S2 Highlight: The Importance of Relationships w/ Monte Syrie


In this podcast, Monte Syrie joins us to talk about building relationships with our students. Monte operates a daily educational reflective blog at letschangeeducation.com, serves as an adjunct professor of education at Eastern Washington University, and is a high school English teacher and department chair at Cheney High School in Cheney, Washington.

One frustrating notion of relationship building amongst the educational community, to us, is a vivid focus on tips and tricks to make students like you. "I do this and my students love me!" Frankly, we feel that relationship building shouldn't be something one needs to read a book over - it's just being human. It's odd that we would need to second-guess the importance of connecting to another person on a human-level.

However, there's no denying that many aspects of school dehumanize us. Students are pitted against each other to become the best, and our goal is to produce students to reach "the best." Their value, by the state, is determined by a number in a short window of an outdated testing model. As teachers, we're expected to constantly display data (and the state testing standard we're utilizing) at all times. None of these norms, which are the target of the majority of PD at most schools, sound like we're teaching humans.

Instead, our school system emphasizes a prison-like system for management. Stay in line or be placed in isolation (or have to stay longer in a "learning environment"), stay quiet and still for long periods of time, listen to whatever is being told to you - even if it has no applicability, relevance, or interest to you. Restorative justice aims to solve these ailes through reflective thinking and talking to the aggressor to try to solve the root of their problems - but there's no denying that school itself lends itself to the problem.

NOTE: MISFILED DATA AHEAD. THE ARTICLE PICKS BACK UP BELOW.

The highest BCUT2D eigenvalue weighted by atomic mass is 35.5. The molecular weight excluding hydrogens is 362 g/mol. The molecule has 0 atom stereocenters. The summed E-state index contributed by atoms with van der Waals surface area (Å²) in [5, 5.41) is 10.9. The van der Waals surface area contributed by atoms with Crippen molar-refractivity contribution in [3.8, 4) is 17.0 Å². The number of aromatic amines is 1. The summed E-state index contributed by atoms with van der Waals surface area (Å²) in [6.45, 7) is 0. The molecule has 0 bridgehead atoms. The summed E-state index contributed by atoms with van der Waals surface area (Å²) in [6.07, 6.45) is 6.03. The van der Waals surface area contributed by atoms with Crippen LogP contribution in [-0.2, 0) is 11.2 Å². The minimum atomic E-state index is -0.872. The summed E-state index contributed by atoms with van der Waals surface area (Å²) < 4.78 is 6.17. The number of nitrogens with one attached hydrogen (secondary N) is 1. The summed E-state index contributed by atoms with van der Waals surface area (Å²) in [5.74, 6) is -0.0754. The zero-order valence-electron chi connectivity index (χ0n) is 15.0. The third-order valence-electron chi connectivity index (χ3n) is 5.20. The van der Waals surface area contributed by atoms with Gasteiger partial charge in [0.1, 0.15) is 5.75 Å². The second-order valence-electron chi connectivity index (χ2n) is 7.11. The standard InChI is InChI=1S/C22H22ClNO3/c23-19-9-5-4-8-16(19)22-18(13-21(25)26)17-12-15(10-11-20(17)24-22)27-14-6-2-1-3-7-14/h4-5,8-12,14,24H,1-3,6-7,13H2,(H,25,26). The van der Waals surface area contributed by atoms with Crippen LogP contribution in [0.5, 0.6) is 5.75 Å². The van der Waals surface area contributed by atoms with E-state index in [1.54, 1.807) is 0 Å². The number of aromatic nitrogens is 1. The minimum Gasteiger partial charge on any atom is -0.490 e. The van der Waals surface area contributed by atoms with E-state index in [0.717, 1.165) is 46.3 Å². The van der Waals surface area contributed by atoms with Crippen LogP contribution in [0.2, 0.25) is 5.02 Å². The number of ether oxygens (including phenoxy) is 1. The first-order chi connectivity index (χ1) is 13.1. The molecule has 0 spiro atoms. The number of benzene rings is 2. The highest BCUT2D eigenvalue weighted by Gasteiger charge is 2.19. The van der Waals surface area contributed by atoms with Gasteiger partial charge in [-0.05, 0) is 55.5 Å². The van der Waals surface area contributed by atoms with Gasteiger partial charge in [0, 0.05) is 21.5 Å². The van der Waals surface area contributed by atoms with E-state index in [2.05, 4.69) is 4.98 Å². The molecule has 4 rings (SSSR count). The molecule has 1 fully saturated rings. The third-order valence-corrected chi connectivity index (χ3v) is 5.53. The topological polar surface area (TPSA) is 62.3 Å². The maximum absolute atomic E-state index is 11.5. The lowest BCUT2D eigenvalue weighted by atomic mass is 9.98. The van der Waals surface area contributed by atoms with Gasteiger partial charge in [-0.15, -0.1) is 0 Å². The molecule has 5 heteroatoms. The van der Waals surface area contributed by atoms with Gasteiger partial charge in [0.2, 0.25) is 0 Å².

If you have the opportunity to take the "#ShadowaStudent Challenge" (or have already) - walk through a student's shoes. You'll find that it's difficult, taxing, and oftentimes...boring. I remember going through this process and being almost asleep - not because I knew everything (in fact, I knew almost nothing outside of social studies as I'm a History major and never use much else in my life from high school), but because everything was so authoritarian and disinteresting. Listening to someone talk for hours on end, doing meaningless group work that goes nowhere, or being forced into gruelling assignments with strict due dates made me quite happy to return to being a teacher - whose profession is well-regarded as being underpaid, undervalued, and overworked.

Perhaps from empathy, you'll begin to understand why some students act out and not seek positive relationships. You're essentially forcing students to "eat their peas and carrots" when you tax them with memorization and non-relevance. Frankly, if I were to return to high school now, I'm sure that I wouldn't last long - I'd lash out. For the better (I guess?), most students aren't aware of how terrible of a position they're in. Hopefully with more educational movements, more and more students will demand a better, progressive education - to stand with progressive educators as we seek out change.